[PD] Keyboard shortcuts for "nudge", "done editing"

Hans-Christoph Steiner hans at at.or.at
Wed Sep 28 16:37:08 CEST 2011

On Sep 28, 2011, at 8:12 AM, Simon Wise wrote:

> On 28/09/11 19:31, Marvin Humphrey wrote:
>> On Tue, Sep 27, 2011 at 12:14:00PM -0400, Hans-Christoph Steiner  
>> wrote:
>>> Pd-extended as a whole is under the GPLv3, that's the easiest way to
>>> think about it.  Some sections of it are under the BSD License, some
>>> under the Tcl License (which Pd was originally), some under GPLv2,  
>>> etc.
>>> My personal thoughts on the license of what is in pd-extended.git  
>>> are
>>> more vague.  Yes, the intention is for much/most of that code to
>>> contributed back to Pd, but my only distribution of the whole  
>>> thing is
>>> part of the Pd-extended package, which is GPLv3.  So if you want  
>>> to be
>>> sure, consider it GPLv3.
>> OK, then:
>> Since "Pd-extended as a whole is under the GPLv3", if I ever supply  
>> a patch
>> against Pd-extended.git, I must assume that the GPLv3 applies to it  
>> if I "want
>> to be sure".
> ... unless it is to one of the many files that are licensed with the  
> BSD style pd-vanilla license, or unless you are adding new files -  
> where you could of course license then as you please, as long as  
> that license allows it to be distributed along with the other stuff  
> in the usual pd extended manner. As matju noted there are lots of  
> suitable areas to contribute to if you wish to avoid the GPL,  
> including most of the parts which are extensions of the vanilla  
> codebase.
>> It sounds as though if I want to avoid producing GPLv3 code, I need  
>> to steer a
>> wide berth around Pd-extended.
> or rather if you wish to avoid GPL you should avoid the libraries  
> and other stuff licensed with GPL, and you can't be sure they are  
> not GPL without looking at the license notices on the files yourself.
>> Also, it sounds as though "if you want to be sure", no code which  
>> was ever
>> derived from Pd-extended can ever be merged upstream into Vanilla  
>> without
>> violating the GPL.
> ... only code from those parts that are GPL licensed, and this is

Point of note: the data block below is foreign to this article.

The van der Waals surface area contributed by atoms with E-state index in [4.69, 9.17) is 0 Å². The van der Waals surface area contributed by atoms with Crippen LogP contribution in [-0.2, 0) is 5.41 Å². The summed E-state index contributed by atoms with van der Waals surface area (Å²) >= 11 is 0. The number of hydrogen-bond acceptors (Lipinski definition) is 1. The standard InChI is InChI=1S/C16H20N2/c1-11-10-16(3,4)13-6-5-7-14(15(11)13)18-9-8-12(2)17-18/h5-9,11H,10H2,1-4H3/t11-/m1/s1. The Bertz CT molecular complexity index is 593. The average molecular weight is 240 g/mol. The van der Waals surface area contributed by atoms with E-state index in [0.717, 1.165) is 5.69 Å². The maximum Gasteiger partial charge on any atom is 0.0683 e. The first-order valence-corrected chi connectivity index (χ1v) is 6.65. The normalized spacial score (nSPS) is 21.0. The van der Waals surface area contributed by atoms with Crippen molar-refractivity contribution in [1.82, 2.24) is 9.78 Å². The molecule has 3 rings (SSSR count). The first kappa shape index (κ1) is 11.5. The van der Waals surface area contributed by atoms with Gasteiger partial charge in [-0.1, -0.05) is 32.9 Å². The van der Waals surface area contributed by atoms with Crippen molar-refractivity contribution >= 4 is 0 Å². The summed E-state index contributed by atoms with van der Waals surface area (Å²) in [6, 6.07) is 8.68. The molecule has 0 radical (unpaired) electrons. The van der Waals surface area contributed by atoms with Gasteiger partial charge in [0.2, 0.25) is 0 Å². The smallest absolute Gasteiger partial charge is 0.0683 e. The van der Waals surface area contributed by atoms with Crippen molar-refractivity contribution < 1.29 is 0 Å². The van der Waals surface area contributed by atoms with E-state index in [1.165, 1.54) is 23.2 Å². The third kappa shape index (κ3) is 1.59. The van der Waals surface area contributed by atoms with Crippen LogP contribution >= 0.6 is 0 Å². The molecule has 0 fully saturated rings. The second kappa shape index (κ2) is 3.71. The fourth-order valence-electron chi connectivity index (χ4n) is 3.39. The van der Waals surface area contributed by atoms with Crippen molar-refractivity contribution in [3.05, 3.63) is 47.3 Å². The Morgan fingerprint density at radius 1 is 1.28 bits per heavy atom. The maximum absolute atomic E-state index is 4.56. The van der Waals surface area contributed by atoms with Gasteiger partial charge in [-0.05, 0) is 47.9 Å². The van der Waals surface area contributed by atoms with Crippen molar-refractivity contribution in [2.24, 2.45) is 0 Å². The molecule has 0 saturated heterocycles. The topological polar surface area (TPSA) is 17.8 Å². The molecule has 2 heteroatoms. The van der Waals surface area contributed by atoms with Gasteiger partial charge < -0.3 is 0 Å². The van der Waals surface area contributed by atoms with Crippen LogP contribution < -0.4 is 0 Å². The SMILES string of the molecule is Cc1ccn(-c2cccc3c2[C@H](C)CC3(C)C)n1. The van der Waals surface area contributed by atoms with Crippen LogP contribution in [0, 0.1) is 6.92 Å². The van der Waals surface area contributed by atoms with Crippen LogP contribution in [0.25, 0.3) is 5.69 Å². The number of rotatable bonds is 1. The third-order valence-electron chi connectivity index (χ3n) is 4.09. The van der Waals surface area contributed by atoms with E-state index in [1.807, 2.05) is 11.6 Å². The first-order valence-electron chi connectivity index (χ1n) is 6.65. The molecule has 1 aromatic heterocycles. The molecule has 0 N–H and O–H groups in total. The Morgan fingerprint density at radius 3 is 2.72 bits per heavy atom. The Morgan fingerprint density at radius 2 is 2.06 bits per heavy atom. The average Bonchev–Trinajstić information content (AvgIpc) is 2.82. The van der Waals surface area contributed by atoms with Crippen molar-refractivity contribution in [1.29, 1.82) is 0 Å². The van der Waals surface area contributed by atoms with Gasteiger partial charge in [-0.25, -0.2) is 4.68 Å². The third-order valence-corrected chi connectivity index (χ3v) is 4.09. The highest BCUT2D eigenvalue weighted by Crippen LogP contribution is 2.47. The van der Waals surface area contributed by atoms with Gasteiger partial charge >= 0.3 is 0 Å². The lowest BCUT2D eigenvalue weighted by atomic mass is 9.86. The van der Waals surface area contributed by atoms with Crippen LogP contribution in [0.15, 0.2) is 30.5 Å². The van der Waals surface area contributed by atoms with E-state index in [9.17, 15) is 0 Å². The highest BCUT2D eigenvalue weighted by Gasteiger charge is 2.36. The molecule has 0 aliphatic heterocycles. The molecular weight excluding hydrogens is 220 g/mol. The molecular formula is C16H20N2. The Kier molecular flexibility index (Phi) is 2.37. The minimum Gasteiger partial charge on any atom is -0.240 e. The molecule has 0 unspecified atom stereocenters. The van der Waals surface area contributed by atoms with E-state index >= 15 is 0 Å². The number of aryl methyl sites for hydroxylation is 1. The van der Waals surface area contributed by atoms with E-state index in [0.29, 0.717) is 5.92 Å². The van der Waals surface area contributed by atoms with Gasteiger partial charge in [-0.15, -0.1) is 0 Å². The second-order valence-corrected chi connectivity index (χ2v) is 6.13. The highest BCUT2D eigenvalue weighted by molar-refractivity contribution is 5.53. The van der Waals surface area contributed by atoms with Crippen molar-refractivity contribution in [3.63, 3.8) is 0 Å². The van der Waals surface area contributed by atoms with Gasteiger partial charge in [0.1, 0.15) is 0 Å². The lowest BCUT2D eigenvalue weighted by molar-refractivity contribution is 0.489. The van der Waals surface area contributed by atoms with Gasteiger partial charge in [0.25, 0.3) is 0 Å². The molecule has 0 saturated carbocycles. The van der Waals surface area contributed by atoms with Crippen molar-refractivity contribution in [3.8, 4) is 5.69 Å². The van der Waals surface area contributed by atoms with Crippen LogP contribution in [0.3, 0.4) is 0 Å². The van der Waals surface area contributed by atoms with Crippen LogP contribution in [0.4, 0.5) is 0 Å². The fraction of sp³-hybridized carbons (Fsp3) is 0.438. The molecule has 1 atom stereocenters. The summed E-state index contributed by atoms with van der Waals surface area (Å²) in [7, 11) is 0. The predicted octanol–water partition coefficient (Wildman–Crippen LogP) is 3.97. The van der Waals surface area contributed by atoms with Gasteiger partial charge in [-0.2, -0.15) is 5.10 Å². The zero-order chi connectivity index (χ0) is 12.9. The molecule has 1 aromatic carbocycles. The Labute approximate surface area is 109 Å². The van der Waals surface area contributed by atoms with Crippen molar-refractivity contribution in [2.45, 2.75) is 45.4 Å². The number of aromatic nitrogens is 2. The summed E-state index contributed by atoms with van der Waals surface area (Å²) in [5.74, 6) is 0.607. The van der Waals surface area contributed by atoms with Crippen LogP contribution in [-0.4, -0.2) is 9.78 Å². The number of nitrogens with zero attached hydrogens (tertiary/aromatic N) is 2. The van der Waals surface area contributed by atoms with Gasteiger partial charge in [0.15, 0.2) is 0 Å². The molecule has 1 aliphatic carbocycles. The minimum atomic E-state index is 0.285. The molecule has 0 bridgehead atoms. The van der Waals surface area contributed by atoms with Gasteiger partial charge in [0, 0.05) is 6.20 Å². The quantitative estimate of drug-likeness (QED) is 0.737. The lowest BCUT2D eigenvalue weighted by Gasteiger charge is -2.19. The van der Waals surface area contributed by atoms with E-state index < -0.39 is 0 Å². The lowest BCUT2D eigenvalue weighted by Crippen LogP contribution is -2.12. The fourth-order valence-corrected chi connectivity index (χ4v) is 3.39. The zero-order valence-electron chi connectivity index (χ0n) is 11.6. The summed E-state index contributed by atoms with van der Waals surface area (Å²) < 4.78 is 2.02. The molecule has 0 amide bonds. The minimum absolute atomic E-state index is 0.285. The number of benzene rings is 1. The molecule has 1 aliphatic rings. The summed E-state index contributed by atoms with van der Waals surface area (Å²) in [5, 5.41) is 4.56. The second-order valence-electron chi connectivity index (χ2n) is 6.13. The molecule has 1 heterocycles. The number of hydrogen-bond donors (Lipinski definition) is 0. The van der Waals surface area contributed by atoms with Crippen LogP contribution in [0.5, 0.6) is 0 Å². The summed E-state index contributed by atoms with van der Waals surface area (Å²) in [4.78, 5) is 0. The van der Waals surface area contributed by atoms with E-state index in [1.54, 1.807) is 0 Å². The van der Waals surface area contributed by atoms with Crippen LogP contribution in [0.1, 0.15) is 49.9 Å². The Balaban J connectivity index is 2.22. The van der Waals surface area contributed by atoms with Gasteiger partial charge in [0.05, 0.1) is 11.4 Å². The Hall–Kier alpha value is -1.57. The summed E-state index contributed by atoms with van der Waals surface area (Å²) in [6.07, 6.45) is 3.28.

> presumably the desire of the authors of those parts ... though of  
> course anything written by a single person, or a small group, could  
> of course be offered (by the authors only) as a patch under the  
> usual vanilla license if they wished. I think this has happened from  
> time to time, nothing stops an author distributing their own work  
> under several different licenses, depending on the context.
>> If I can't "be sure" that other Pd contributors won't claim that  
>> the GPL
>> applies to contributions I'm making that are intended for the  
>> Vanilla's BSD
>> core, that makes it a lot less attractive to contribute to this  
>> project.
> By "if you want to be sure" I read ... the contents of pd-extended  
> is believed by those distributing it to be compatible with GPL3, so  
> they say you can use it in any context that GPL3 is usable, provided  
> you comply with the conditions of the license - including of course  
> all the attribution requirements.
> Many parts are more widely usable than the GPL allows, but you would  
> need to check the license for that part before doing so ... the only  
> thing that the distribution claims is that its contents are all  
> compatible with GPL3.
> I think a library was dropped recently because the license was too  
> restrictive for GPL3.

Well said.  The library in question is pidip, it had an additional  
clause about no military or repressive use, which is not GPL  
compatible, but is BSD compatible.



Looking at things from a more basic level, you can come up with a more  
direct solution... It may sound small in theory, but it in practice,  
it can change entire economies.     - Amy Smith

More information about the Pd-list mailing list